Okay, that’s great. And then the one that I get the most frequently and I’m sure you’ve gotten it quite a bit as well, but is there — as you look at it aside from the shareholder vote, is there anything that could go astray with this transaction? I mean, it seems pretty logical that the shareholders vote for this and it moves out, but what else could pop up that could prevent this transaction from closing? That’s it from me.

Jonathon M. SingerChief Financial and Administrative Officer

No, we’re — look, we’re actively working with the buyer on a daily basis to move the transaction toward close. And so, as we sit here today, we feel comfortable that we’ll have the shareholders’ support for the close of the transaction and we’ll move to close. And so we don’t see anything as of right now that could hinder the closing of the transaction, Matt.

Camille I. FarhatPresident and Chief Executive Officer

Just for kicks and giggles, Matt, when we closed Zyga, there was the snowstorm and we had to delay the close by one day because we couldn’t get to the filing. And then when we’re going to close Paradigm, there was a government shutdown and that delayed just a little bit. I’m hoping this one is going to go smoothly. So, outside of these, we believe that we should be OK.

Matt HewittCraig-Hallum Capital Group LLC — Analyst

That’s great. Thank you.

Operator

Thank you. [Operator Instructions] Our next question will come from the line of Jim Sidoti from Sidoti & Company. You may begin.

Jim SidotiSidoti & Company, LLC — Analyst

Good morning. Can you hear me?

Camille I. FarhatPresident and Chief Executive Officer

Hey.

Jim SidotiSidoti & Company, LLC — Analyst

I imagine you guys must be feeling pretty good right now. You’ve got a lot accomplished under some very difficult circumstances and maybe after you report the second quarter in a month or so, you can actually take a day off.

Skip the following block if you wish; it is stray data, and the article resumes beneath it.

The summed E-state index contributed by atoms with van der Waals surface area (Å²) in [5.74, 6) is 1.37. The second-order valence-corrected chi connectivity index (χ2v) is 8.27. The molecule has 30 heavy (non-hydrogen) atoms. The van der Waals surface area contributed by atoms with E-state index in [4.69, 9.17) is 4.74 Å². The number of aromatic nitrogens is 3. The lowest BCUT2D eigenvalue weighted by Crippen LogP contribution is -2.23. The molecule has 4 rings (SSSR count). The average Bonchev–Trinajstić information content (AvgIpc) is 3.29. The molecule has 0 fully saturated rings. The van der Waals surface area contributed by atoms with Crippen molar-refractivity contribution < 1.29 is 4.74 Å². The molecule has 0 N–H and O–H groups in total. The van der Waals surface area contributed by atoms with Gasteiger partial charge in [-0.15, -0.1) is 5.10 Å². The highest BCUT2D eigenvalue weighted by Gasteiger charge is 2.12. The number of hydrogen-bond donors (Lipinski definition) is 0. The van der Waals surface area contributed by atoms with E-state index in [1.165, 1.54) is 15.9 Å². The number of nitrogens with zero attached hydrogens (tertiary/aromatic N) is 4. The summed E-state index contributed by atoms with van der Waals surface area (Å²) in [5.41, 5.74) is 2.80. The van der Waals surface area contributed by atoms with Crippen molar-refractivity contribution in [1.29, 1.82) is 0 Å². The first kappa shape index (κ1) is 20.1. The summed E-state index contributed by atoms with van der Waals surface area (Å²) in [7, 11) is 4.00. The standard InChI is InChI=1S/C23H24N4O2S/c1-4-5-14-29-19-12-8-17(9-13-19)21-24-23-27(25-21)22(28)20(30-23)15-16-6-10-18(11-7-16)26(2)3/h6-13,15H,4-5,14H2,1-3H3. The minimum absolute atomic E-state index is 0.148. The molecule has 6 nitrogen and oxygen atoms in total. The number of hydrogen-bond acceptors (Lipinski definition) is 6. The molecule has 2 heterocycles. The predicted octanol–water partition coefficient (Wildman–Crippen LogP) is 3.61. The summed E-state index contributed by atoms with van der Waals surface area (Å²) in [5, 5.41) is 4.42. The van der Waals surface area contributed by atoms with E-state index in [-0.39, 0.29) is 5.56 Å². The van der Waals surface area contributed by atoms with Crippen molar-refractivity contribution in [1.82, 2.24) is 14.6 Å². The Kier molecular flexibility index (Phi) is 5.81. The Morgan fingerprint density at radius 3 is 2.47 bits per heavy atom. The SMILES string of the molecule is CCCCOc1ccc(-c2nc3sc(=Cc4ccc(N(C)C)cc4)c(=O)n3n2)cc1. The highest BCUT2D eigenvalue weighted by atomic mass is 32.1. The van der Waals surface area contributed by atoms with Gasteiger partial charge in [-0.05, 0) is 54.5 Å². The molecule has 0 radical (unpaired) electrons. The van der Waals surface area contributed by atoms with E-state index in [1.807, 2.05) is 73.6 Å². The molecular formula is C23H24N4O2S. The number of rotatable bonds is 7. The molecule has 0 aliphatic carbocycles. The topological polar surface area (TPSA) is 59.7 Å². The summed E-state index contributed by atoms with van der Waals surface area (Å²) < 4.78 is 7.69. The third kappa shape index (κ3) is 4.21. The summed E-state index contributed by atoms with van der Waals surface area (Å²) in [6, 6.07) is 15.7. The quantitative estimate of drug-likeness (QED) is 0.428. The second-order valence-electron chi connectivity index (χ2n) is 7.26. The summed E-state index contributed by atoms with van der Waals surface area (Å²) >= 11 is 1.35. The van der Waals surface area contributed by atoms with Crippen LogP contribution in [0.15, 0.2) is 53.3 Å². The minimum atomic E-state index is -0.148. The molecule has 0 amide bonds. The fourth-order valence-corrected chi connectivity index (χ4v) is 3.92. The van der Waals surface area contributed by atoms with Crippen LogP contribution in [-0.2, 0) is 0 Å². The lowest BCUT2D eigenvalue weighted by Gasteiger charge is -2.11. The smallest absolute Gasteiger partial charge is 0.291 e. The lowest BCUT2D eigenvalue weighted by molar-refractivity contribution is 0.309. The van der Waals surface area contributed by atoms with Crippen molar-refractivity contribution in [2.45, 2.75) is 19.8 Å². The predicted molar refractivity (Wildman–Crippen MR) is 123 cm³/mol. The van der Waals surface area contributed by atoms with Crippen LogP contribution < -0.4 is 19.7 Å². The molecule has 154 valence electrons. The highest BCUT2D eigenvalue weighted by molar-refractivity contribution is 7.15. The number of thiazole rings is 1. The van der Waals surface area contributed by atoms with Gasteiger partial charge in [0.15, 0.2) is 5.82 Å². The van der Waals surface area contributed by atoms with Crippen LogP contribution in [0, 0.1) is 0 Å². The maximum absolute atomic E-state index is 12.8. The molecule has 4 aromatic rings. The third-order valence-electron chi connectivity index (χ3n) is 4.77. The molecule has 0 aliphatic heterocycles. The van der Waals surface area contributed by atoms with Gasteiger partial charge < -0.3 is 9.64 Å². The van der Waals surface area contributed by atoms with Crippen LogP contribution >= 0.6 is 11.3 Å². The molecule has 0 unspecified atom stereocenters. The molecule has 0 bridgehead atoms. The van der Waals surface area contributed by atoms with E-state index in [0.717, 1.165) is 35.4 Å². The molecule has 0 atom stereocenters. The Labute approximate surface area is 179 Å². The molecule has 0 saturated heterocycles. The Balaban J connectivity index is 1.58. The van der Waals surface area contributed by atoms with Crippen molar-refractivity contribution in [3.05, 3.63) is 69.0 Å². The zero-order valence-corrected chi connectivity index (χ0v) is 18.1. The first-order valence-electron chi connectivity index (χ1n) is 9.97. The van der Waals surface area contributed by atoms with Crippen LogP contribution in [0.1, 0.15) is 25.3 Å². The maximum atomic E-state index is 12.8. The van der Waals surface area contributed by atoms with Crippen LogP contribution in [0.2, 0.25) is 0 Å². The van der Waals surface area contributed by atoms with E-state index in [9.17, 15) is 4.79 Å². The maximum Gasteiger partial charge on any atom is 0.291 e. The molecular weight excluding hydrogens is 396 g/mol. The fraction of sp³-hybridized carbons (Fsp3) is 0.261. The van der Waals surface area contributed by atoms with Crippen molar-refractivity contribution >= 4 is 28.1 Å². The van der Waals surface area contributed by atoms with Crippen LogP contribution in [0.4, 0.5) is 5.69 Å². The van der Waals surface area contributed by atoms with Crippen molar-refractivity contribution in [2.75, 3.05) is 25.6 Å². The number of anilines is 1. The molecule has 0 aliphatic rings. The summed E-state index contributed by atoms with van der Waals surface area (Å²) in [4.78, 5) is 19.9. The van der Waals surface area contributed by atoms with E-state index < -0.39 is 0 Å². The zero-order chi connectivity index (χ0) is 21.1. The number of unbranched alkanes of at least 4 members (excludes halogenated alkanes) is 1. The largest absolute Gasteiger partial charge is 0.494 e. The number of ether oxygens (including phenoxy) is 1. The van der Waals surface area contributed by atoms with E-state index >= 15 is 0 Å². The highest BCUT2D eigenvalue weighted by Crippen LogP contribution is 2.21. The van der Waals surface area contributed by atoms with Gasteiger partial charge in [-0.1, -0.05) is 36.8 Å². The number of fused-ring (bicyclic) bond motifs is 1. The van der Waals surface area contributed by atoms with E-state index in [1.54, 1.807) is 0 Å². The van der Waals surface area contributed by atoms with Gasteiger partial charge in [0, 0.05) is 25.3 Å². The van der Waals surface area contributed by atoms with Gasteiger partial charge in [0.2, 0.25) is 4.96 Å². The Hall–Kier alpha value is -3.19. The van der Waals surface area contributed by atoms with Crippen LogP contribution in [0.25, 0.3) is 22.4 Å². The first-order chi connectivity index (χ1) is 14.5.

Camille I. FarhatPresident and Chief Executive Officer

That would be nice.

Jim SidotiSidoti & Company, LLC — Analyst

First question on reporting.

Jonathon M. SingerChief Financial and Administrative Officer

Camille has planned to take Labor Day off.

Jim SidotiSidoti & Company, LLC — Analyst

Mechanics. So, with the OEM business part of operations now, I assume that the — when you report the second quarter, the OEM business will be included in continuing operations, but by the September quarter, OEM — any residual OEM sales will be reported as a discontinued operation? Is that correct?

Jonathon M. SingerChief Financial and Administrative Officer

Yeah, the — from a GAAP accounting perspective, the triggering event is the shareholder vote, which will occur obviously after the end of the second quarter. So, you’ve accurately portrayed how it will be represented in the financial statements.

Jim SidotiSidoti & Company, LLC — Analyst

All right. And can you spend a minute just to describe the sales force now? You’ve made some pretty significant changes to management. Are you making changes at the direct sales level? Are you expanding that number? And are there any changes on the independent rep firm?